Ethics Committee extends review of Guam delegate
Posted September 11
WASHINGTON — The House Ethics Committee said Monday it will continue a review of Guam Delegate Madeleine Bordallo, a Democrat who potentially profited from a foreign government through the rental of a home.
In its announcement, the committee also released recommendations from the Office of Congressional Ethics which found "substantial reason to believe" Bordallo rented the home in Guam to the Japanese Consulate.
The Constitution bans federal office holders from accepting any present, emolument or office from any king, prince or foreign state without Congressional consent. Some 200 Democratic senators and representatives are plaintiffs in a lawsuit alleging President Donald Trump is violating the so-called emoluments clause of the Constitution.
As part of its investigation, the Office of Congressional Ethics said the House Ethics Manual tells members and employees that they may not receive "any payment for services rendered to official foreign interests, such as ambassadors, embassies, or agencies of a foreign government."
The Office of Congressional Ethics says Bordallo didn't cooperate with its review and it couldn't determine the amount of rental profit Bordallo has received. The office estimates that she likely received close to $800,000 in rental income since March 2008, the year the office came into being.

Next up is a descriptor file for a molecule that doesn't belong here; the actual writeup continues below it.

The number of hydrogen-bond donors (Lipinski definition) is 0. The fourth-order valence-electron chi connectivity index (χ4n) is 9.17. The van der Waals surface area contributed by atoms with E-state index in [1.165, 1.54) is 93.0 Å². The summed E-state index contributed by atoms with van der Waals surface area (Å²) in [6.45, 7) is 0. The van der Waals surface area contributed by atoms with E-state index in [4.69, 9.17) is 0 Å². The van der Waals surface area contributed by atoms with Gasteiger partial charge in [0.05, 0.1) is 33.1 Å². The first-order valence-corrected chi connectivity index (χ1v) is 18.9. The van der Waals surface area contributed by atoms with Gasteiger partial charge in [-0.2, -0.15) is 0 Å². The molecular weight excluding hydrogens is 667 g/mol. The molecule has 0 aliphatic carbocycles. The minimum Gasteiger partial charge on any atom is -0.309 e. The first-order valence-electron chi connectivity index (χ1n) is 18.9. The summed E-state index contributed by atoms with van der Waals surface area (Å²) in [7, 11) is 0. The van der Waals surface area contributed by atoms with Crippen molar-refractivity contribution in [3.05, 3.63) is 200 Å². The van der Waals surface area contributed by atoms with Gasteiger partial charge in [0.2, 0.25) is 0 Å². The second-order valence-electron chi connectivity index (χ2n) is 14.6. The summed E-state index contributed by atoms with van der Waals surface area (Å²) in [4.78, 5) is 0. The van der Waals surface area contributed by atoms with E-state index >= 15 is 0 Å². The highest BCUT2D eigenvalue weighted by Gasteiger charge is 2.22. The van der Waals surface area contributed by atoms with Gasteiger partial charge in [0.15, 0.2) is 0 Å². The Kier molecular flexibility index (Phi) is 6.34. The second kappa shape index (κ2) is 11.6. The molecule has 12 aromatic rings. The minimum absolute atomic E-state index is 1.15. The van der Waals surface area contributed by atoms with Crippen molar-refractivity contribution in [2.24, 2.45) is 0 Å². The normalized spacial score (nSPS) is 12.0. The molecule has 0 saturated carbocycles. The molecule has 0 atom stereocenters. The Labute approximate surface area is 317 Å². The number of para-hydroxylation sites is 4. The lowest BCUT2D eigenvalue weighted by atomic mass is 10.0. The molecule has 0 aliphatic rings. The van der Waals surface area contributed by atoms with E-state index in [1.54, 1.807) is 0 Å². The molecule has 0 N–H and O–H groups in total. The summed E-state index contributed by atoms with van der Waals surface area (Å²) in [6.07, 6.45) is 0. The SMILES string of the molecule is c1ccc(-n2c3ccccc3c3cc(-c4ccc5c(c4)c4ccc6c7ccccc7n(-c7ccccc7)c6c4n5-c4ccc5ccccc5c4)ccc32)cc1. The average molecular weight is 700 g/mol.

Adam Carbullido, a spokesman for Bordallo, says she has received no benefit above fair market value and Bordallo believes the agreement doesn't violate federal law or House rules. He said the agreement to rent her home in Guam was entered into in 1993, which was long before she won election to the House in 2002.
One of the jobs of the House Ethics Committee is to review the merits of recommendations from the independent Office of Congressional Ethics. The office also stated there is substantial reason to believe Bordallo accepted gifts of free lodging, meals, and amenities for multiple weeks per year during her service in Congress.
According to Carbullido, the congresswoman says staying in the Outrigger Hotel, which is owned completely by her sister's family, doesn't violate federal law or House rules.
"Congresswoman Bordallo respects this important process and looks forward to working with the committee to resolve this matter," her spokesman said.